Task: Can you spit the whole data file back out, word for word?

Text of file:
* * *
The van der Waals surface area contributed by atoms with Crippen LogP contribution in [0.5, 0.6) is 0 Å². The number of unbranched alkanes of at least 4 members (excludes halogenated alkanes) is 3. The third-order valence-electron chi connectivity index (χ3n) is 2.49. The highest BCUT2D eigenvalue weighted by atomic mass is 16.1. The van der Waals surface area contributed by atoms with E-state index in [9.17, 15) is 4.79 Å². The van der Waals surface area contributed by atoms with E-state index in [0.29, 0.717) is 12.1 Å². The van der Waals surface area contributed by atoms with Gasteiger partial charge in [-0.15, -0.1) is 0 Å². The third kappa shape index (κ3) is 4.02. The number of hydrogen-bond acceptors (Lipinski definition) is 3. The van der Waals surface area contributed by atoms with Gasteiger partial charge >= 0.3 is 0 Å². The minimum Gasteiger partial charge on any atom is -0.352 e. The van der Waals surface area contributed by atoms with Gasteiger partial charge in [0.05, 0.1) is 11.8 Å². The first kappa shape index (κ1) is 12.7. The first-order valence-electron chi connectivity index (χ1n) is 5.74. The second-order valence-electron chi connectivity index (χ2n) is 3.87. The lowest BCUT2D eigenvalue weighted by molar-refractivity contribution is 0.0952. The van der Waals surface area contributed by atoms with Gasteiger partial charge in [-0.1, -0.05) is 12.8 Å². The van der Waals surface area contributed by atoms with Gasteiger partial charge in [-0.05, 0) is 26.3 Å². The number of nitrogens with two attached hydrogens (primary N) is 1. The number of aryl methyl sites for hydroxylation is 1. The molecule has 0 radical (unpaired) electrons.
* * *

The van der Waals surface area contributed by atoms with Crippen LogP contribution in [0.5, 0.6) is 0 Å². The number of unbranched alkanes of at least 4 members (excludes halogenated alkanes) is 3. The third-order valence-electron chi connectivity index (χ3n) is 2.49. The highest BCUT2D eigenvalue weighted by atomic mass is 16.1. The van der Waals surface area contributed by atoms with E-state index in [9.17, 15) is 4.79 Å². The van der Waals surface area contributed by atoms with E-state index in [0.29, 0.717) is 12.1 Å². The van der Waals surface area contributed by atoms with Gasteiger partial charge in [-0.15, -0.1) is 0 Å². The third kappa shape index (κ3) is 4.02. The number of hydrogen-bond acceptors (Lipinski definition) is 3. The van der Waals surface area contributed by atoms with Gasteiger partial charge >= 0.3 is 0 Å². The minimum Gasteiger partial charge on any atom is -0.352 e. The van der Waals surface area contributed by atoms with Gasteiger partial charge in [0.05, 0.1) is 11.8 Å². The first kappa shape index (κ1) is 12.7. The first-order valence-electron chi connectivity index (χ1n) is 5.74. The second-order valence-electron chi connectivity index (χ2n) is 3.87. The lowest BCUT2D eigenvalue weighted by molar-refractivity contribution is 0.0952. The van der Waals surface area contributed by atoms with Gasteiger partial charge in [-0.1, -0.05) is 12.8 Å². The van der Waals surface area contributed by atoms with Gasteiger partial charge in [-0.05, 0) is 26.3 Å². The number of nitrogens with two attached hydrogens (primary N) is 1. The number of aryl methyl sites for hydroxylation is 1. The molecule has 0 radical (unpaired) electrons.